182

I want to move a file with Ruby. How do I do that?

284

You can use FileUtils to do this.

#!/usr/bin/env ruby

require 'fileutils'

FileUtils.mv('/tmp/your_file', '/opt/new/location/your_file')

Remember; if you are moving across partitions, "mv" will copy the file to new destination and unlink the source path.

3
  • I forgot to add that you can not move across partitions. Thanks. Dec 31 '08 at 15:50
  • 6
    Actually mv does the copy for you. "Moves file(s) src to dest. If file and dest exist on the different disk partition, the file is copied instead." ... ruby-doc.org/core/classes/FileUtils.html#M004330
    – Darkerstar
    May 16 '10 at 7:23
  • can you confirm if the file is deleted after being copied from a different partition?
    – knoopx
    Aug 18 '10 at 12:54
91

An old question, i'm surprised no one answered this simple solution. You don't need fileutils or a systemcall, just rename the file to the new location.

File.rename source_path, target_path

Happy coding

6
  • 12
    File rename won't work across partitions, and throws the error "Invalid cross-device link". FileUtils is a better choice in those cases, but for a simple move in the same partition, rename works.
    – d3vkit
    Jan 25 '13 at 4:06
  • @d3vkit, thanks vor the remark but in windows this works across drives, local and remote, eg <code>File.rename 'c:/test/test.txt', 'e:/test.txt'</code>, what OS do you use ?
    – peter
    Jan 25 '13 at 10:23
  • 1
    Ah, I had trouble specifically in Ubuntu using some Windows networked shares. I also ended up having trouble with FileUtils.mv, which would move the file and then say it didn't have permission to delete the old file. I ended up using FileUtils.cp and then File.delete to get rid of the old file.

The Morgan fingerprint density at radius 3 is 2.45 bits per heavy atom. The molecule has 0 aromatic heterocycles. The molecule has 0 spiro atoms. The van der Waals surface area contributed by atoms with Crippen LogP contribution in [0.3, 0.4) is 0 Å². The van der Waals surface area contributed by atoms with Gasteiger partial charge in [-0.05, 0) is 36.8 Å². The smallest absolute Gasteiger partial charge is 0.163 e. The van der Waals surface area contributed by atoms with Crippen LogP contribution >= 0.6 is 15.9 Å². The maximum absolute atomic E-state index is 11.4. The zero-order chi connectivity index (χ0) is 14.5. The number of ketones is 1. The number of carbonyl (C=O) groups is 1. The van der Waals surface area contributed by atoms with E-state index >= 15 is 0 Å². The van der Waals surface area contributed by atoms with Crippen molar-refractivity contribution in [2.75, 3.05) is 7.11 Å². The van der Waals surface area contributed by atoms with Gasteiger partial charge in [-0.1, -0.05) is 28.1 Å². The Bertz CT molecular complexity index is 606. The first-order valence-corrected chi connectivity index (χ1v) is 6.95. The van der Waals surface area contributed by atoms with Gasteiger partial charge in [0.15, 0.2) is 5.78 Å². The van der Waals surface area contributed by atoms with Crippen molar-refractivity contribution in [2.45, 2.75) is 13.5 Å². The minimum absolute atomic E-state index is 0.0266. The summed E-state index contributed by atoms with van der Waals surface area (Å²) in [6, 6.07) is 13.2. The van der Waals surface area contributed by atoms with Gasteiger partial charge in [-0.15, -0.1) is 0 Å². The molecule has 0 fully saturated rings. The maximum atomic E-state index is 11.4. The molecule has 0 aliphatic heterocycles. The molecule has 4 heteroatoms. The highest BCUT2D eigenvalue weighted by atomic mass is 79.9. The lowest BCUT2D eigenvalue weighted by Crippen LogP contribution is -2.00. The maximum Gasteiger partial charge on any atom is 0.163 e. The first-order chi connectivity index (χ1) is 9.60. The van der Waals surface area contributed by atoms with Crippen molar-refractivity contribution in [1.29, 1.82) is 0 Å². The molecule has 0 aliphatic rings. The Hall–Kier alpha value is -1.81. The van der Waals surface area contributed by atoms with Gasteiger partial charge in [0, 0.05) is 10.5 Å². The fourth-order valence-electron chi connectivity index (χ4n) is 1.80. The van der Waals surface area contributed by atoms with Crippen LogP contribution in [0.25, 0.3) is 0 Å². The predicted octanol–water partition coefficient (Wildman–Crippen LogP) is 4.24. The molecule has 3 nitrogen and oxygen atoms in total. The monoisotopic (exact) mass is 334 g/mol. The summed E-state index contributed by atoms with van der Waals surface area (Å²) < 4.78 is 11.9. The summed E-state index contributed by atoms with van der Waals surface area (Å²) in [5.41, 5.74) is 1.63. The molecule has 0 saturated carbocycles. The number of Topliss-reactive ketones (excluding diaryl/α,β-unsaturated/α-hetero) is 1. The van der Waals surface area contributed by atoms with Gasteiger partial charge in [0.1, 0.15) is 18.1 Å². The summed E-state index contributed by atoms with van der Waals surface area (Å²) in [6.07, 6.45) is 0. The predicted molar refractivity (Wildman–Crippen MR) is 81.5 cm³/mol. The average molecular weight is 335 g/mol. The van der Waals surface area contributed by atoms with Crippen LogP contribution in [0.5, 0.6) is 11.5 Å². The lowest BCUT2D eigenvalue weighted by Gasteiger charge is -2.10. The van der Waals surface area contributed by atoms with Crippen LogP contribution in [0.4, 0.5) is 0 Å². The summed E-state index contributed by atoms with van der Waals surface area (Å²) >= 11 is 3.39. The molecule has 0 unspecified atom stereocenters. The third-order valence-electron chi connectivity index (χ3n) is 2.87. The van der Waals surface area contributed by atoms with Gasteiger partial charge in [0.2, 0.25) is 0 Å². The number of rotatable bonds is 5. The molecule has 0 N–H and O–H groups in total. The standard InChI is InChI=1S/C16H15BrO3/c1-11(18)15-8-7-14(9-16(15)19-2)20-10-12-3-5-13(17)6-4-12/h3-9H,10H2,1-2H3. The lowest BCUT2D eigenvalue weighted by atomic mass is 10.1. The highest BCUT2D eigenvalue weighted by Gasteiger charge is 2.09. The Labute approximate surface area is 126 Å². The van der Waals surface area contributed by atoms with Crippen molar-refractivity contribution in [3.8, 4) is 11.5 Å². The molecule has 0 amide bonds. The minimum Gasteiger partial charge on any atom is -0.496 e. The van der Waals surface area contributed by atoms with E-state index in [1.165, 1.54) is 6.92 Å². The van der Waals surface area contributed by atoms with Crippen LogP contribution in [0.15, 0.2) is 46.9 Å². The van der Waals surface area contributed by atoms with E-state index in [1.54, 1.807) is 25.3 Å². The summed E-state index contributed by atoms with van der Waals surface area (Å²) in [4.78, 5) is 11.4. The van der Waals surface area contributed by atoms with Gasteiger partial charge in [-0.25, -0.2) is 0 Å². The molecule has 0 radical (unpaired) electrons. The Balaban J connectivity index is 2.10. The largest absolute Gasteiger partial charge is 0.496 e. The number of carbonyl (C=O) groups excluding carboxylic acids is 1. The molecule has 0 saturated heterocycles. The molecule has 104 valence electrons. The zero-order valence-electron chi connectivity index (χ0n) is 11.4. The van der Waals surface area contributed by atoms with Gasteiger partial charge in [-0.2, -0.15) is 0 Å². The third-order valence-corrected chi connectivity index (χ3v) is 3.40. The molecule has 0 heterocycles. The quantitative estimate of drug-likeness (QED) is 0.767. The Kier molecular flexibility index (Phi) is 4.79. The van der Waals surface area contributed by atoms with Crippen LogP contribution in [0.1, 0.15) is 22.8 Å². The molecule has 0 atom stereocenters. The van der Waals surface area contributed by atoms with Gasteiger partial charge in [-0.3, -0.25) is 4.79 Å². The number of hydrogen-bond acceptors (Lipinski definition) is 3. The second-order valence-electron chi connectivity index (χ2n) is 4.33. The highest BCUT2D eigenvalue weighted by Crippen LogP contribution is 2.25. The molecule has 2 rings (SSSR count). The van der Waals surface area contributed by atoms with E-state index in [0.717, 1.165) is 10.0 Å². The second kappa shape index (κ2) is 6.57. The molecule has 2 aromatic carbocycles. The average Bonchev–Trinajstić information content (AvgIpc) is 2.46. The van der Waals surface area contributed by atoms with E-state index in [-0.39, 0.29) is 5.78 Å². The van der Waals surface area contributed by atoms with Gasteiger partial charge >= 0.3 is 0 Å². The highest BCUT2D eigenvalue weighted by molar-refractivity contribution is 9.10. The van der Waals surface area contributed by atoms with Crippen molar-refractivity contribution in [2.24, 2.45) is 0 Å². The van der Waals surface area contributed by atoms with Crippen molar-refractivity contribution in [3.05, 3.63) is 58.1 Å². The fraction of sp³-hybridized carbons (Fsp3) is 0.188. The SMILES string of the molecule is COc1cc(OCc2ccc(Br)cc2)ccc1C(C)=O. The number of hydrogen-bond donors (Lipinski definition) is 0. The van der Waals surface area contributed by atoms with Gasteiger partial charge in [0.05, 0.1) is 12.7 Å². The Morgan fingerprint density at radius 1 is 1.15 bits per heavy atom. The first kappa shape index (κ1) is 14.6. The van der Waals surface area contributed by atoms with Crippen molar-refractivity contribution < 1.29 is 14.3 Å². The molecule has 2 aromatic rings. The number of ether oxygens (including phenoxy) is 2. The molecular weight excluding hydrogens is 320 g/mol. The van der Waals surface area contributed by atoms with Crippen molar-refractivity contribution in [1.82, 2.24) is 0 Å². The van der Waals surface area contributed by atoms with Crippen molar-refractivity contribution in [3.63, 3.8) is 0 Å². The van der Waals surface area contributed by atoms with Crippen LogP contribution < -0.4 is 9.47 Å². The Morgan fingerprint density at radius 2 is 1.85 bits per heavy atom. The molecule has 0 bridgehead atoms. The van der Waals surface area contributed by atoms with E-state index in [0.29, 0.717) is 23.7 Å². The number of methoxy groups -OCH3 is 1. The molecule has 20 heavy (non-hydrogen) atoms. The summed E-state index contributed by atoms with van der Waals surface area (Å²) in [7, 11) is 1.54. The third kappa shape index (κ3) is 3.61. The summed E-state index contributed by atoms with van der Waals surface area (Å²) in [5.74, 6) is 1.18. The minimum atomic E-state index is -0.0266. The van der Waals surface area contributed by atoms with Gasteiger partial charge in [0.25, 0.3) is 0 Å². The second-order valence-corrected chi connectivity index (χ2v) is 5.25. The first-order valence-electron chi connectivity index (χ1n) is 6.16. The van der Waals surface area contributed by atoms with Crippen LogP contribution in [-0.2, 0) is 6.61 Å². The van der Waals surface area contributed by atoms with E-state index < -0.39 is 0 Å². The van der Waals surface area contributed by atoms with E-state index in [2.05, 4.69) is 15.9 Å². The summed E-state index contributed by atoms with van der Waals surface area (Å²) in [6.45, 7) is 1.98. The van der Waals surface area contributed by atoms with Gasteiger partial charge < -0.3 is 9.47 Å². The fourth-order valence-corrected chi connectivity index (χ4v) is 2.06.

– d3vkit
    Jan 25 '13 at 11:27
  • 3
    This definitely does not work across partition on linux. I guess it depends on the underlying OS APIs. To be sure, just use FileUtils.mv. Oct 17 '14 at 10:24
  • 1
    Note in some cases you may want to restrict to the same partition, as I'm doing right now to ensure an atomic operation.
    – Zorg
    Dec 4 '16 at 16:32
16

FileUtils.move

require 'fileutils'
FileUtils.move 'stuff.rb', '/notexist/lib/ruby'
5
  • 3
    +1 Note that .move is an alias of .mv so you should be able to do FileUtils.mv too.
    – Tim Knight
    Dec 31 '08 at 15:45
  • 1
    Thanks, I just like .move more that .mv. :) Dec 31 '08 at 15:49
  • 1
    I don't. mv makes me feel like I'm in my beloved console ;) Sep 3 '10 at 16:45
  • 7
    And the nice thing about Ruby is that it has both move and mvso one can pick either one. :) Sep 6 '10 at 9:00
  • 1
    Should be require "fileutils" (no caps) Jan 23 '18 at 10:11
11

Use the module 'fileutils' and use FileUtils.mv:

http://www.ruby-doc.org/stdlib-2.0/libdoc/fileutils/rdoc/FileUtils.html#method-c-mv

1
  • 1
    This is why we should be posting the answer and then providing a link for credit/resource.
    – Tass
    Mar 28 '14 at 17:49
1

here is a template .

 src_dir = "/full_path/to_some/ex_file.txt"

 dst_dir = "/full_path/target_dir"

 #Use the method below to do the moving
 move_src_to_target_dir(src_dir, dst_dir)



 def archive_src_to_dst_dir(src_dir, dst_dir)

     if File.exist ? (src_dir)

     puts "about to move this file:  #{src_dir}"

     FileUtils.mv(src_dir, dst_dir)
 else

     puts "can not find source file to move"

 end
 end
-10

you can move your file like this

Rails.root.join('foo','bar')

1
  • 1
    That's the answer to the question "How do I build a path/filename relative to the root directory of a Rails project?". It doesn't move anything. Jun 19 '17 at 9:58

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